Snow, Potomac at Scott’s Run

Snow, Potomac at Scott’s Run

ALLAN JANUS (b. 1951, Washington, D.C.)

Snow, Potomac at Scott’s Run, 1986
gelatin silver print  

Collection of the Longwood Center for the Visual Arts
Virginia Artists Collection
Gift of Julia J. Norrell

Allan Janus is a respected photographer whose work is included in numerous collections. He is also a museum specialist in the Archives Division of the Smithsonian National Air and Space Museum, from whose photographic collection he selected images for his book Animals Aloft. His work at the Smithsonian and interest in history undoubtedly influenced his tongue-in-cheek website about himself and his work, wherein he creates the fictitious Janus Museum, devoted to the work of an almost equally fictitious itinerant tintype photographer, b. 185?, d. 19??.

Janus’ sense of humor and interest in historically based photographic techniques certainly influence his work. This image of the photographer’s sister’s dog Snow is part of a small series White Dogs of the Potomac. At first glance the subject matter and format suggest 19th-century panoramic albumen prints of the American landscape, but then there is a quirky addition of a little white dog.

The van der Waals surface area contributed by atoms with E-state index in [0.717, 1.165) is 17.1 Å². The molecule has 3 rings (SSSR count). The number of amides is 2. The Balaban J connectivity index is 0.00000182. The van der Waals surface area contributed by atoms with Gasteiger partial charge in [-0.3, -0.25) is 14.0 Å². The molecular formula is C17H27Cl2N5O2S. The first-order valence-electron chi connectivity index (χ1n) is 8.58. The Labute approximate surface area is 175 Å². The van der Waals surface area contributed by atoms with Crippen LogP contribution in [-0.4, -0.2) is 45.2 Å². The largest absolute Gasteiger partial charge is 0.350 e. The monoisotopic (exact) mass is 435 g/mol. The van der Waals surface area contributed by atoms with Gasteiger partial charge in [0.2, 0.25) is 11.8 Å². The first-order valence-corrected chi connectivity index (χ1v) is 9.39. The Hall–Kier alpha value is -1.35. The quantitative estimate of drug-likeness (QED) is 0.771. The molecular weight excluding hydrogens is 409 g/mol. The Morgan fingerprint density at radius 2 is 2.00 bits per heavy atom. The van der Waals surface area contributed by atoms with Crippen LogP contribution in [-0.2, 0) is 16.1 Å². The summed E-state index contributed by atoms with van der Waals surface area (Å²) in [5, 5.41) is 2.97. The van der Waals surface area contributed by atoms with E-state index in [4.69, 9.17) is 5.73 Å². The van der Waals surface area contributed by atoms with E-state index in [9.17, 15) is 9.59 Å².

“The photograph is actually a diptych,” Allan Janus wrote, “of two images made with a Widelux, a 35mm panorama camera that I used for many years. The print was made in the lith process,” a subtle and variable photographic process that is known for softening and warming the highlights in an image and hardening and cooling the shadows. “I liked the process,” said Janus, “and I liked making small prints, because I was fond of, and collected, 19th-century photography, and loved the effect of small images—they demand a sort of intimacy. Snow was my sister’s dog, and she enjoyed accompanying me for walks along the Potomac—I sort of regarded her as my Helga, as [Andrew] Wyeth’s Helga paintings were in the news at the time.”